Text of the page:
October 2019 Health Newsletter

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Hi everyone,

Here we go again. A cold, rainy autumn causing us to rush our fall yardwork and cleanup before the snow (yuck) comes. This means trying to squeeze more manual labor into a shorter period of time, causing us to overexert and strain ourselves. Whether you've been pulling in the dock, raking leaves, cleaning gutters, or mowing the lawn, your body has taken a beating. Don't neglect and ignore the aches and pains. They may go away but the underlying damage will remain. Don't forget, snow shoveling, snow blowing, and slipping/sliding are just a few weeks away. Get your spine ready for the next season in Minnesota.

October is National Spinal Health Month. We share our special month with breast cancer awareness which obviously gets much more attention. Did you know that by keeping your spine aligned, you are enabling your body's own immune function, it's ability to heal and regulate itself, to function at its peak? I am not suggesting that by getting adjusted, you won't get cancer. I am suggesting that by making chiropractic a regular part of your health care regimen, you can trust that your immune system is working the best it can. By adding healthy eating, drinking plenty of pure water, moving your body daily, getting a good night's sleep, and managing your stress/having fun, you have the best chance of being healthy and avoiding illness and disease. 

I hope you've been receiving my bi-weekly flyers by email. You can find them on our website at www.andrewschiromn.com under the News/Events section called Dr. Tracy's News to Use. Let us know if you'd like to receive them by email by calling us at 763.427.0820. We'd be delighted to add you to our email. 

Do evenings work better for you? Call us for your evening appointment. Dr. Tollefson and I are available to accommodate your busy schedule. We are very proud of our expanding services. We want you to think of Andrews Chiropractic first when seeking answers to getting and staying healthy. We offer over 60 years of experience in chiropractic care, 15 years of providing non-surgical spinal decompression, and extensive knowledge in injury rehabilitation and lifestyle education. Call us for individualized, patient-centered care with the emphasis on YOU!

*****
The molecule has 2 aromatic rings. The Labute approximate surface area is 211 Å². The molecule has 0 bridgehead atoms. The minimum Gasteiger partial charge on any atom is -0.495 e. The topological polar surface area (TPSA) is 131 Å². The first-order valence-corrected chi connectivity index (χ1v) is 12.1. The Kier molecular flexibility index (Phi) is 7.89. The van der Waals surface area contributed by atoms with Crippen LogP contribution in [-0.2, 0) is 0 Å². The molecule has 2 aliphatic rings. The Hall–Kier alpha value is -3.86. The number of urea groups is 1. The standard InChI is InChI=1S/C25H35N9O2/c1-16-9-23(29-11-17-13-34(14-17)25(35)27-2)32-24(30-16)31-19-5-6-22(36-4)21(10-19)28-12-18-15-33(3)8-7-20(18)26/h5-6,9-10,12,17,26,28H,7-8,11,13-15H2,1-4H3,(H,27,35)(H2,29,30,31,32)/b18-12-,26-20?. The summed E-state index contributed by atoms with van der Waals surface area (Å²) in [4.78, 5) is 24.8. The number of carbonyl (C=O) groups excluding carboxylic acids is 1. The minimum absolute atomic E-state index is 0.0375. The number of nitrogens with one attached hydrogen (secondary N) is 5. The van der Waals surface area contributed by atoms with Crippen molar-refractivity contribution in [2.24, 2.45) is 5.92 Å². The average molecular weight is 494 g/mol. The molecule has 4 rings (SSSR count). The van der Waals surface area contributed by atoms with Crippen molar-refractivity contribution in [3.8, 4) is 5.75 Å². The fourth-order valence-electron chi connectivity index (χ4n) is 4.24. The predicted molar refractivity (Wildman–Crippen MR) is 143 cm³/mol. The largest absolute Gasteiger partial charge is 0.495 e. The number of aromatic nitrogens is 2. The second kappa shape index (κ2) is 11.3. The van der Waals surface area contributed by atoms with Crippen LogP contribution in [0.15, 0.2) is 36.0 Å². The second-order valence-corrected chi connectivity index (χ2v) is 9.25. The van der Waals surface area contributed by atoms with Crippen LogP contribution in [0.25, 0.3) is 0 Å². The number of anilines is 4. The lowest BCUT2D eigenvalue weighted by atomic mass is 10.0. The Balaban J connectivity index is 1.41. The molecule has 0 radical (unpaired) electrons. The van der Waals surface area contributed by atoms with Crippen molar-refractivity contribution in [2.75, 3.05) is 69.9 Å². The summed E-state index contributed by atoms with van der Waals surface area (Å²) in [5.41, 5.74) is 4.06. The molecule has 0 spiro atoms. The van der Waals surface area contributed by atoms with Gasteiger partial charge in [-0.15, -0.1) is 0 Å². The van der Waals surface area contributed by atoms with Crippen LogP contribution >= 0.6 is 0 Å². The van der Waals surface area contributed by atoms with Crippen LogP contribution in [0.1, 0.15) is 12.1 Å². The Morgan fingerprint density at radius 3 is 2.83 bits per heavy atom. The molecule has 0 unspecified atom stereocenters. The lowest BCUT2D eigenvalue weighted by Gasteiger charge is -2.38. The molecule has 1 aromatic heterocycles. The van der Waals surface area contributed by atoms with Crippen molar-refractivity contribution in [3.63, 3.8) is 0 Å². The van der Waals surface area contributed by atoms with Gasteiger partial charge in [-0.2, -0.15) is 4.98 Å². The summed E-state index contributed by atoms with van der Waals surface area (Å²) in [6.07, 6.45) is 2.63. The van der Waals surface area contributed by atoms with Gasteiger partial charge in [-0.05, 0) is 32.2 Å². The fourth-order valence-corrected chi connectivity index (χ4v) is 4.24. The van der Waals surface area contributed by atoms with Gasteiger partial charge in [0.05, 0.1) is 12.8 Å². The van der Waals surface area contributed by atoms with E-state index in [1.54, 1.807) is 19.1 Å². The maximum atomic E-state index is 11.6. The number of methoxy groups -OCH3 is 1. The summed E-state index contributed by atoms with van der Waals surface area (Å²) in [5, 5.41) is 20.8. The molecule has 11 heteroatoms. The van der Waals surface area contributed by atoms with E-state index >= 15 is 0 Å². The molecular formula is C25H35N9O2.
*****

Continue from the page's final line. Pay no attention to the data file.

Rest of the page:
Don't forget to join us on Facebook for timely health-related articles and information. Like us on the homepage of our website to receive this information.

Have a safe and enjoyable Halloween. 

Dr. Tracy

 

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Current Articles

» Orthotic Footwear
» National Chiropractic Health Month: Take Steps to Better Musculoskeletal Health
» Vegetarians May Live Longer
» “BPA-Free” Plastics Potentially Worse

Orthotic Footwear

Author: Tracy Andrews
Source: Foot Levelers
Copyright: Foot Levelers 2016


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National Chiropractic Health Month: Take Steps to Better Musculoskeletal Health

The American Chiropractic Association (ACA) and chiropractors nationwide are encouraging the public to take simple steps toward better musculoskeletal (MSK) health during National Chiropractic Health Month (NCHM) this October. The MSK system is comprised of the spine as well as all the muscles, bones and joints of the body. Keeping this vital system strong is the focus of 2019’s "Strength. Stability. Success." campaign.

When the MSK system functions well, we feel stronger and healthier; however, when there's a problem we might experience pain and even disability. More than one in two adults report experiencing an MSK condition such as back pain, neck pain, joint pain, arthritis or osteoporosis. They are the most commonly reported medical conditions among those under age 65 and the second most common condition for people age 65 and older. Low back pain alone is the leading cause of disability worldwide.

"Chiropractors provide care that helps people improve musculoskeletal health and relieve conditions such as low back pain naturally, sometimes enabling them to avoid or reduce the need for riskier treatments such as prescription opioid pain medications and surgery," notes ACA President Robert C. Jones, DC.

This October, set yourself up for future stability and success by taking steps to improve the strength of your musculoskeletal system: